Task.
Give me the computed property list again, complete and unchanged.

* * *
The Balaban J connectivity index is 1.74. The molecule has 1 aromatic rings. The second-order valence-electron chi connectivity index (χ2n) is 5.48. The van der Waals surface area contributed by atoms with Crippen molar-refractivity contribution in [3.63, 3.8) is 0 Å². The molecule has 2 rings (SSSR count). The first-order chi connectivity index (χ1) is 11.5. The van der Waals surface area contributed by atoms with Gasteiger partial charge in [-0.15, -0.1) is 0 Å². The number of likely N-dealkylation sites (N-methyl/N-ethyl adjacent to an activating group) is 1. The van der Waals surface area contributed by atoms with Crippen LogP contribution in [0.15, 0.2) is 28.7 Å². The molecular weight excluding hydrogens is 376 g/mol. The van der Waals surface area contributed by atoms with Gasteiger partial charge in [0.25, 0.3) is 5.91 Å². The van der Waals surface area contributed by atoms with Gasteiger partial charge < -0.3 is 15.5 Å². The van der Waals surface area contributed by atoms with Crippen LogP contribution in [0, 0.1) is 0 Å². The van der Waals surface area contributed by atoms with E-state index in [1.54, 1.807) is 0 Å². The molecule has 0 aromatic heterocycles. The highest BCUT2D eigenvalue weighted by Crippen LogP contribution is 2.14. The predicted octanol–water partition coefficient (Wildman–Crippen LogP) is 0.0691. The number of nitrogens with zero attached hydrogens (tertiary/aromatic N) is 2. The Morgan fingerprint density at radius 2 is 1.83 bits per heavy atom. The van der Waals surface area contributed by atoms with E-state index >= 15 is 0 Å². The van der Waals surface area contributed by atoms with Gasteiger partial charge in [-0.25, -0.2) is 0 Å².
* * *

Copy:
The Balaban J connectivity index is 1.74. The molecule has 1 aromatic rings. The second-order valence-electron chi connectivity index (χ2n) is 5.48. The van der Waals surface area contributed by atoms with Crippen molar-refractivity contribution in [3.63, 3.8) is 0 Å². The molecule has 2 rings (SSSR count). The first-order chi connectivity index (χ1) is 11.5. The van der Waals surface area contributed by atoms with Gasteiger partial charge in [-0.15, -0.1) is 0 Å². The number of likely N-dealkylation sites (N-methyl/N-ethyl adjacent to an activating group) is 1. The van der Waals surface area contributed by atoms with Crippen LogP contribution in [0.15, 0.2) is 28.7 Å². The molecular weight excluding hydrogens is 376 g/mol. The van der Waals surface area contributed by atoms with Gasteiger partial charge in [0.25, 0.3) is 5.91 Å². The van der Waals surface area contributed by atoms with Gasteiger partial charge < -0.3 is 15.5 Å². The van der Waals surface area contributed by atoms with Crippen LogP contribution in [0, 0.1) is 0 Å². The van der Waals surface area contributed by atoms with E-state index in [1.54, 1.807) is 0 Å². The molecule has 0 aromatic heterocycles. The highest BCUT2D eigenvalue weighted by Crippen LogP contribution is 2.14. The predicted octanol–water partition coefficient (Wildman–Crippen LogP) is 0.0691. The number of nitrogens with zero attached hydrogens (tertiary/aromatic N) is 2. The Morgan fingerprint density at radius 2 is 1.83 bits per heavy atom. The van der Waals surface area contributed by atoms with E-state index >= 15 is 0 Å². The van der Waals surface area contributed by atoms with Gasteiger partial charge in [-0.25, -0.2) is 0 Å².